Always watch your words.

318. Dum vivimus, vivamus
(While we live, let us really live.)

We only have so much time, so enjoy it.

319. Nemo dat quod non habet
(No one gives what he does not have.)

So don't expect more than people can give.

320. Non omne quod nitet aurum est
(Not everything that is shining is gold.)

Don't trust appearances.

321. Ubi bene, ibi patria
(Where you feel good, there is your home.)

Home is where you want to be.

322. Ultra posse nemo obligatur
(No one is obligated beyond what he is able to do.)

Don't feel you are responsible beyond your limits.

323. Vincit omnia veritas
(Truth conquers all things.)

So seek truth.

324. Memento vivere
(Remember that you are alive)

You aren't a robot, no matter how your job makes you feel.

325. Dum spiro spero
(While I breathe, I hope)

There's still time to change things.

326. Homo sine amore vivere nequit
(A man without love cannot live)

It's why we must always seek love.

327. Amicitia quae desinere potest, vera nunquam fuit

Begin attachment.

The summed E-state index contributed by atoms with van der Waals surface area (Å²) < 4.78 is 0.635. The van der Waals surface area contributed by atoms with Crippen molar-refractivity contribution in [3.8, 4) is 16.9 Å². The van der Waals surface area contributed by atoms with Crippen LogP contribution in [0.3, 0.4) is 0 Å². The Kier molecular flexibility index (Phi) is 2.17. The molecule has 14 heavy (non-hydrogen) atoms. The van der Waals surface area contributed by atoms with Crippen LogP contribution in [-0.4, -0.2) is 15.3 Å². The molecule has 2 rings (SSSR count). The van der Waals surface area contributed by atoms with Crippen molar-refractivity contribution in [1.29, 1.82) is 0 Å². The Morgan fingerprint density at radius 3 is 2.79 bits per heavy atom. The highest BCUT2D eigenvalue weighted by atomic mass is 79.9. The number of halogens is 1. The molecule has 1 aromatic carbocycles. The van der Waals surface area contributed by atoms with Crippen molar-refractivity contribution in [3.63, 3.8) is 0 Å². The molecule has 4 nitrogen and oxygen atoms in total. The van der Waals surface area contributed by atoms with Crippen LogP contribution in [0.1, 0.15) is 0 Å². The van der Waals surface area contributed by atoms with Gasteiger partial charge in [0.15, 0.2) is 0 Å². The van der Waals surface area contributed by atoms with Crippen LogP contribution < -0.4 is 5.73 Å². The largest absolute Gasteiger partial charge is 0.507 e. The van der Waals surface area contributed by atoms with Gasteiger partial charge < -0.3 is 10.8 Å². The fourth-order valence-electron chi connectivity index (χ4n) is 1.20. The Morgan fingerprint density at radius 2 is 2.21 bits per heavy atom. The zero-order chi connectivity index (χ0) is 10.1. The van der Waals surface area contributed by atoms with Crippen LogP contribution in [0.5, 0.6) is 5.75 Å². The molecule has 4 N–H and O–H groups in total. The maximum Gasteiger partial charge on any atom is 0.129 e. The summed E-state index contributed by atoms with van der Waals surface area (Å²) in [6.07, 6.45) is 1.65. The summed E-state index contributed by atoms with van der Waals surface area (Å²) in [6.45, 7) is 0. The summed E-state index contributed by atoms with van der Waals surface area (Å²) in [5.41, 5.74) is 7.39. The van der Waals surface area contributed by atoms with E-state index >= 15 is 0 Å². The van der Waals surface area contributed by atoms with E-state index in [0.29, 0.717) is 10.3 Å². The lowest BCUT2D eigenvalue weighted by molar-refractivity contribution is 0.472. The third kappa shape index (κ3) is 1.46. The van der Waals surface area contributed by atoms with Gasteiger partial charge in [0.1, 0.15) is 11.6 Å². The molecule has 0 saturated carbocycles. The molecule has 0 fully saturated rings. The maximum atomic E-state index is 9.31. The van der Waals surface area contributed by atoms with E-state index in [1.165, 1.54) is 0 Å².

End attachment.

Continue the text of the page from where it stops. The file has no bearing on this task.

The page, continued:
(A friendship that can cease, was never a true friendship)

Words of comfort to those who have lost friends.

328. Annorum vinum, socius vetus et vetus aurum
(Old wine, old friend and old gold)

Latin quotes know a thing about the value of old things.

329. Veram amicitiam in adversa fortuna videbamus
(We'll see true friendship in times of bad luck)

When the going gets tough, you know who is with you.

330. Audi, vide, tace, si vis vivere in pace
(Use your ears and eyes, but hold your tongue, if you would live in peace.)

Don't say foolish things in the heat of the moment.

331. Abbati, medico, patrono que intima pande
(Conceal not the truth from thy physician and lawyer.)

Only a fool lies to either.

332. Cor nobile, cor immobile
(A noble heart is an immovable heart.)

So we aspire to that nobility.

333. Fit scelus indulgens per nubila sæcula virtus